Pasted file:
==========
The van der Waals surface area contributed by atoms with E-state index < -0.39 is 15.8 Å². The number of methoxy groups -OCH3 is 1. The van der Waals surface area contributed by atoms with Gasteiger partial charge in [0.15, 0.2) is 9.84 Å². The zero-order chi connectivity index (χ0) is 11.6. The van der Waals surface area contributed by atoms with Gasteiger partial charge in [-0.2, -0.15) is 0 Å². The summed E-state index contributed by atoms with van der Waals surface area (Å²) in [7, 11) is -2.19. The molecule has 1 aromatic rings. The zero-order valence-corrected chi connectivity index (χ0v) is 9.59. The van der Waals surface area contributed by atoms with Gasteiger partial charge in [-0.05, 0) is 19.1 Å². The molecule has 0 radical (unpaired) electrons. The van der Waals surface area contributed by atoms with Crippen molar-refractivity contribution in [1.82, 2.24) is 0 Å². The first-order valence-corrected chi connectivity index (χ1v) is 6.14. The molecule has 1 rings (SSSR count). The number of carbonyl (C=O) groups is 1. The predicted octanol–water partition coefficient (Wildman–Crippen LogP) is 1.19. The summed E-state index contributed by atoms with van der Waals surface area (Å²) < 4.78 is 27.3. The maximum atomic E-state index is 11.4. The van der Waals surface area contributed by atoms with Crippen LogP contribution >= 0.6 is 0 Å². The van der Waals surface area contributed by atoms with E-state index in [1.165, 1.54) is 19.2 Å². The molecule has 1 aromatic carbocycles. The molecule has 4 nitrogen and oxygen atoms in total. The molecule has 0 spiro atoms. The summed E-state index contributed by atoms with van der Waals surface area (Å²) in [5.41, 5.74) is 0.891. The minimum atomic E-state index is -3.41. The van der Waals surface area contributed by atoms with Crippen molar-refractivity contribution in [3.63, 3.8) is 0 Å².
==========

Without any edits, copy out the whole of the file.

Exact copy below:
The van der Waals surface area contributed by atoms with E-state index < -0.39 is 15.8 Å². The number of methoxy groups -OCH3 is 1. The van der Waals surface area contributed by atoms with Gasteiger partial charge in [0.15, 0.2) is 9.84 Å². The zero-order chi connectivity index (χ0) is 11.6. The van der Waals surface area contributed by atoms with Gasteiger partial charge in [-0.2, -0.15) is 0 Å². The summed E-state index contributed by atoms with van der Waals surface area (Å²) in [7, 11) is -2.19. The molecule has 1 aromatic rings. The zero-order valence-corrected chi connectivity index (χ0v) is 9.59. The van der Waals surface area contributed by atoms with Gasteiger partial charge in [-0.05, 0) is 19.1 Å². The molecule has 0 radical (unpaired) electrons. The van der Waals surface area contributed by atoms with Crippen molar-refractivity contribution in [1.82, 2.24) is 0 Å². The first-order valence-corrected chi connectivity index (χ1v) is 6.14. The molecule has 1 rings (SSSR count). The number of carbonyl (C=O) groups is 1. The predicted octanol–water partition coefficient (Wildman–Crippen LogP) is 1.19. The summed E-state index contributed by atoms with van der Waals surface area (Å²) < 4.78 is 27.3. The maximum atomic E-state index is 11.4. The van der Waals surface area contributed by atoms with Crippen LogP contribution >= 0.6 is 0 Å². The van der Waals surface area contributed by atoms with E-state index in [1.165, 1.54) is 19.2 Å². The molecule has 1 aromatic carbocycles. The molecule has 4 nitrogen and oxygen atoms in total. The molecule has 0 spiro atoms. The summed E-state index contributed by atoms with van der Waals surface area (Å²) in [5.41, 5.74) is 0.891. The minimum atomic E-state index is -3.41. The van der Waals surface area contributed by atoms with Crippen molar-refractivity contribution in [3.63, 3.8) is 0 Å².